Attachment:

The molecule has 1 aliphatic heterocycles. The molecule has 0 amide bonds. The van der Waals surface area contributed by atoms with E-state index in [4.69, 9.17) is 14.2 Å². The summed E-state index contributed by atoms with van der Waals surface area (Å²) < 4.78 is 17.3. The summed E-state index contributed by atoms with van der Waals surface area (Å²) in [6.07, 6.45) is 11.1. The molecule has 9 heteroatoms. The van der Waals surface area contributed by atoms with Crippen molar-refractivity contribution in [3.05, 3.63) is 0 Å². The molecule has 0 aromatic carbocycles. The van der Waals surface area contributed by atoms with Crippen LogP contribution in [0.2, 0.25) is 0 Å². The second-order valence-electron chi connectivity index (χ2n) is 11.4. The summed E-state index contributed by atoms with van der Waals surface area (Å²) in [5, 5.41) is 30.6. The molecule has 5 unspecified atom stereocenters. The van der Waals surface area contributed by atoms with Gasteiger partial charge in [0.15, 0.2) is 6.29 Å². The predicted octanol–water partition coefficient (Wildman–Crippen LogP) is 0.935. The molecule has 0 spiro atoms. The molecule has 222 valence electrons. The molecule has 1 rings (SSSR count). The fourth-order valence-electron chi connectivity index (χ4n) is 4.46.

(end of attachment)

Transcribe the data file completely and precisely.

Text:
The molecule has 1 aliphatic heterocycles. The molecule has 0 amide bonds. The van der Waals surface area contributed by atoms with E-state index in [4.69, 9.17) is 14.2 Å². The summed E-state index contributed by atoms with van der Waals surface area (Å²) < 4.78 is 17.3. The summed E-state index contributed by atoms with van der Waals surface area (Å²) in [6.07, 6.45) is 11.1. The molecule has 9 heteroatoms. The van der Waals surface area contributed by atoms with Crippen molar-refractivity contribution in [3.05, 3.63) is 0 Å². The molecule has 0 aromatic carbocycles. The van der Waals surface area contributed by atoms with Crippen LogP contribution in [0.2, 0.25) is 0 Å². The second-order valence-electron chi connectivity index (χ2n) is 11.4. The summed E-state index contributed by atoms with van der Waals surface area (Å²) in [5, 5.41) is 30.6. The molecule has 5 unspecified atom stereocenters. The van der Waals surface area contributed by atoms with Gasteiger partial charge in [0.15, 0.2) is 6.29 Å². The predicted octanol–water partition coefficient (Wildman–Crippen LogP) is 0.935. The molecule has 0 spiro atoms. The molecule has 222 valence electrons. The molecule has 1 rings (SSSR count). The fourth-order valence-electron chi connectivity index (χ4n) is 4.46.